Private Mortgage Finance System Is the Answer
April 22, 2011
As Congress prepares to debate how to replace Fannie Mae and Freddie Mac, those in politics and real estate who support a government-backed housing finance system are predicting calamity. Institutional investors, they say, will not buy U.S. mortgages or mortgage-backed securities unless they are guaranteed by the government. The numbers tell a different story, says Peter J. Wallison, a senior fellow at the American Enterprise Institute.
- According to the Federal Reserve's flow of funds data, nonbank institutional investors had assets of $28 trillion in the fourth quarter of 2010.
- About $13 trillion of this amount was invested in fixed-income or debt securities -- but only $1.8 trillion was invested in U.S. government-backed securities issued by government agencies or the government-sponsored enterprises Fannie and Freddie.
- Thus, less than one-seventh of the funds invested in debt securities by institutional investors were invested in government-backed mortgage securities.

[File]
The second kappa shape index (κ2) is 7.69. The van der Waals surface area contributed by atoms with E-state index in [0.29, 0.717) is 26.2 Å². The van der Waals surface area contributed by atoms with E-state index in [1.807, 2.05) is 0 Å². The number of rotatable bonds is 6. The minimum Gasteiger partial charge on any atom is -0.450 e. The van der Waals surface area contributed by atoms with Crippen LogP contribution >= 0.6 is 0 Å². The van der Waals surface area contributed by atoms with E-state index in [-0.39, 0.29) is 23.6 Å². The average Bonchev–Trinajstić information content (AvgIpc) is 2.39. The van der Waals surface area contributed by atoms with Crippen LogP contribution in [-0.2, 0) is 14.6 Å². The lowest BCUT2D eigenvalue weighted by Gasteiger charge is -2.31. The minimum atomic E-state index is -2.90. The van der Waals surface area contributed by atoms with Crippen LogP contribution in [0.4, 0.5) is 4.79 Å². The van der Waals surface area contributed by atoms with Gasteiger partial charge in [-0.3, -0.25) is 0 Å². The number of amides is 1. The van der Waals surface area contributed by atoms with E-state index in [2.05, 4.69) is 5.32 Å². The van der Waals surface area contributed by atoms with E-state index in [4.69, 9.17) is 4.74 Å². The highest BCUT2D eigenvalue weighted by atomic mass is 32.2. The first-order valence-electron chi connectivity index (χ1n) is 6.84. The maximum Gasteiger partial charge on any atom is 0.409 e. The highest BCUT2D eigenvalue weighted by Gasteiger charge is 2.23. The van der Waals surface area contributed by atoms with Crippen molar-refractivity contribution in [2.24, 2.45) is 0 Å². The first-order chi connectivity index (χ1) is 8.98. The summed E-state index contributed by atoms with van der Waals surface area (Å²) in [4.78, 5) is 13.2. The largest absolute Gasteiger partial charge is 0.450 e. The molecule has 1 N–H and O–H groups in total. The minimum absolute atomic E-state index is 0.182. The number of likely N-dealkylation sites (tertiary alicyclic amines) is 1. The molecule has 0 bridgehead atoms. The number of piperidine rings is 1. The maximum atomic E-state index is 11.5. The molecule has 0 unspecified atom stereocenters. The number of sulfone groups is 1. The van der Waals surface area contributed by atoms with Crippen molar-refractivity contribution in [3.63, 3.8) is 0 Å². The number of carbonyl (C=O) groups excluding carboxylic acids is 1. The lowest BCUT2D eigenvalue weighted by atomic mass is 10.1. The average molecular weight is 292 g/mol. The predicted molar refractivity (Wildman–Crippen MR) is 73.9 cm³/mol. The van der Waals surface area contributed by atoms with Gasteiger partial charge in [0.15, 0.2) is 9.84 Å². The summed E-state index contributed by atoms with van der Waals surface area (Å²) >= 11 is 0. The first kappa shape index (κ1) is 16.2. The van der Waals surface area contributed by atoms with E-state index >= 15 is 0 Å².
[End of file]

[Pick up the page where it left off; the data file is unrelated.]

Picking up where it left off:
- By contrast, at the end of 2010, nonbank institutional investors had assets consisting of $2.6 trillion in both residential and commercial whole mortgages.
- Whole mortgages are not guaranteed by Fannie and Freddie or the Federal Housing Administration.
- This means that even after the financial crisis, institutional investors held a larger dollar amount of mortgages that are not backed by the government than the mortgages that are perceived as government-guaranteed.
What all this shows is that institutional investors are not particularly interested in government-guaranteed assets. Thus, if we want U.S. and foreign institutional investors to invest in our mortgage market, we should be looking to a private system of mortgage finance, and not one run or backed by the government, says Wallison.
Source: Peter J. Wallison, "Government Mortgage Guarantees Are Unnecessary," The Wall Street Journal, April 21, 2011.
Browse more articles on Economic Issues